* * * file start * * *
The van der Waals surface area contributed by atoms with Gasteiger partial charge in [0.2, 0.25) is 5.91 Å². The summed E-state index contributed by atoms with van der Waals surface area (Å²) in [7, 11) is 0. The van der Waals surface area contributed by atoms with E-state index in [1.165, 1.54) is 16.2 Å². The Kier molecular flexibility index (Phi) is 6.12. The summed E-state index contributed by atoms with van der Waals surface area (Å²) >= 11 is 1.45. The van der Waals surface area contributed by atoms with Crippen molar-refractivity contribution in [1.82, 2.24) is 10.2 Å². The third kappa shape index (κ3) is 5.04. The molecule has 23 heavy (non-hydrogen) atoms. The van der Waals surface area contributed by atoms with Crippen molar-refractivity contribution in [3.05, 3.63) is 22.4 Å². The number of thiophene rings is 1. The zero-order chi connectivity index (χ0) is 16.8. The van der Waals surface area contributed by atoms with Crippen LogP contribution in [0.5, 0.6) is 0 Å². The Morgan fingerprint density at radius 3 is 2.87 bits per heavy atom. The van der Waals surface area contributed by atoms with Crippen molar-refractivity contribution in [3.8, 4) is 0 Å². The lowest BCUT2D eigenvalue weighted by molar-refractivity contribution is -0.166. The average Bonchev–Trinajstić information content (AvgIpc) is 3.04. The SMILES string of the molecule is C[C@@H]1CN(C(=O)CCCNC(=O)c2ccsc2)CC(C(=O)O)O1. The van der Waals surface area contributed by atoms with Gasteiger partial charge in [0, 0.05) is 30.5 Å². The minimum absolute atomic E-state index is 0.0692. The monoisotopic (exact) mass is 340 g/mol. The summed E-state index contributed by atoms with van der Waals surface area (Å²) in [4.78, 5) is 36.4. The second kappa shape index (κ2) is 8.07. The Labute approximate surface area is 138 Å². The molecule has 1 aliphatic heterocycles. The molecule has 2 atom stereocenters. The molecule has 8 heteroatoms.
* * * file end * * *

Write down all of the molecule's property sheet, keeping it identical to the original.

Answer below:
The van der Waals surface area contributed by atoms with Gasteiger partial charge in [0.2, 0.25) is 5.91 Å². The summed E-state index contributed by atoms with van der Waals surface area (Å²) in [7, 11) is 0. The van der Waals surface area contributed by atoms with E-state index in [1.165, 1.54) is 16.2 Å². The Kier molecular flexibility index (Phi) is 6.12. The summed E-state index contributed by atoms with van der Waals surface area (Å²) >= 11 is 1.45. The van der Waals surface area contributed by atoms with Crippen molar-refractivity contribution in [1.82, 2.24) is 10.2 Å². The third kappa shape index (κ3) is 5.04. The molecule has 23 heavy (non-hydrogen) atoms. The van der Waals surface area contributed by atoms with Crippen molar-refractivity contribution in [3.05, 3.63) is 22.4 Å². The number of thiophene rings is 1. The zero-order chi connectivity index (χ0) is 16.8. The van der Waals surface area contributed by atoms with Crippen LogP contribution in [0.5, 0.6) is 0 Å². The Morgan fingerprint density at radius 3 is 2.87 bits per heavy atom. The van der Waals surface area contributed by atoms with Crippen molar-refractivity contribution in [3.8, 4) is 0 Å². The lowest BCUT2D eigenvalue weighted by molar-refractivity contribution is -0.166. The average Bonchev–Trinajstić information content (AvgIpc) is 3.04. The SMILES string of the molecule is C[C@@H]1CN(C(=O)CCCNC(=O)c2ccsc2)CC(C(=O)O)O1. The van der Waals surface area contributed by atoms with Gasteiger partial charge in [0, 0.05) is 30.5 Å². The minimum absolute atomic E-state index is 0.0692. The monoisotopic (exact) mass is 340 g/mol. The summed E-state index contributed by atoms with van der Waals surface area (Å²) in [4.78, 5) is 36.4. The second kappa shape index (κ2) is 8.07. The Labute approximate surface area is 138 Å². The molecule has 1 aliphatic heterocycles. The molecule has 2 atom stereocenters. The molecule has 8 heteroatoms.